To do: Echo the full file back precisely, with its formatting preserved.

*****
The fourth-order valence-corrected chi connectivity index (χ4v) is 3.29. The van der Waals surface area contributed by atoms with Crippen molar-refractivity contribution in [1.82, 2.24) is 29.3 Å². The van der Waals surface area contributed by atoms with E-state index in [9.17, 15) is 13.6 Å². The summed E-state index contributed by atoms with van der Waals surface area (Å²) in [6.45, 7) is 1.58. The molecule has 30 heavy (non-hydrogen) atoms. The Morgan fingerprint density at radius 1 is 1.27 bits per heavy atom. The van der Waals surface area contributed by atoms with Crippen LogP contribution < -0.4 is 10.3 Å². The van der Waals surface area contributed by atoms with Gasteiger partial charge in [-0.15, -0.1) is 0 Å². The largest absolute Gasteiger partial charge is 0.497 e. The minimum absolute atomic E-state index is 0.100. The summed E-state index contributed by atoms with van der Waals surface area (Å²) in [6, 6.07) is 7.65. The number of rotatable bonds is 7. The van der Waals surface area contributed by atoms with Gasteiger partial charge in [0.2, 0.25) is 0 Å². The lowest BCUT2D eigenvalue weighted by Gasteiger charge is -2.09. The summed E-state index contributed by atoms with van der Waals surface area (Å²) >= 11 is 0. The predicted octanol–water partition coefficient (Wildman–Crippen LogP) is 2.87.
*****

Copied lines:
The fourth-order valence-corrected chi connectivity index (χ4v) is 3.29. The van der Waals surface area contributed by atoms with Crippen molar-refractivity contribution in [1.82, 2.24) is 29.3 Å². The van der Waals surface area contributed by atoms with E-state index in [9.17, 15) is 13.6 Å². The summed E-state index contributed by atoms with van der Waals surface area (Å²) in [6.45, 7) is 1.58. The molecule has 30 heavy (non-hydrogen) atoms. The Morgan fingerprint density at radius 1 is 1.27 bits per heavy atom. The van der Waals surface area contributed by atoms with Crippen LogP contribution < -0.4 is 10.3 Å². The van der Waals surface area contributed by atoms with Gasteiger partial charge in [-0.15, -0.1) is 0 Å². The largest absolute Gasteiger partial charge is 0.497 e. The minimum absolute atomic E-state index is 0.100. The summed E-state index contributed by atoms with van der Waals surface area (Å²) in [6, 6.07) is 7.65. The number of rotatable bonds is 7. The van der Waals surface area contributed by atoms with Gasteiger partial charge in [0.2, 0.25) is 0 Å². The lowest BCUT2D eigenvalue weighted by Gasteiger charge is -2.09. The summed E-state index contributed by atoms with van der Waals surface area (Å²) >= 11 is 0. The predicted octanol–water partition coefficient (Wildman–Crippen LogP) is 2.87.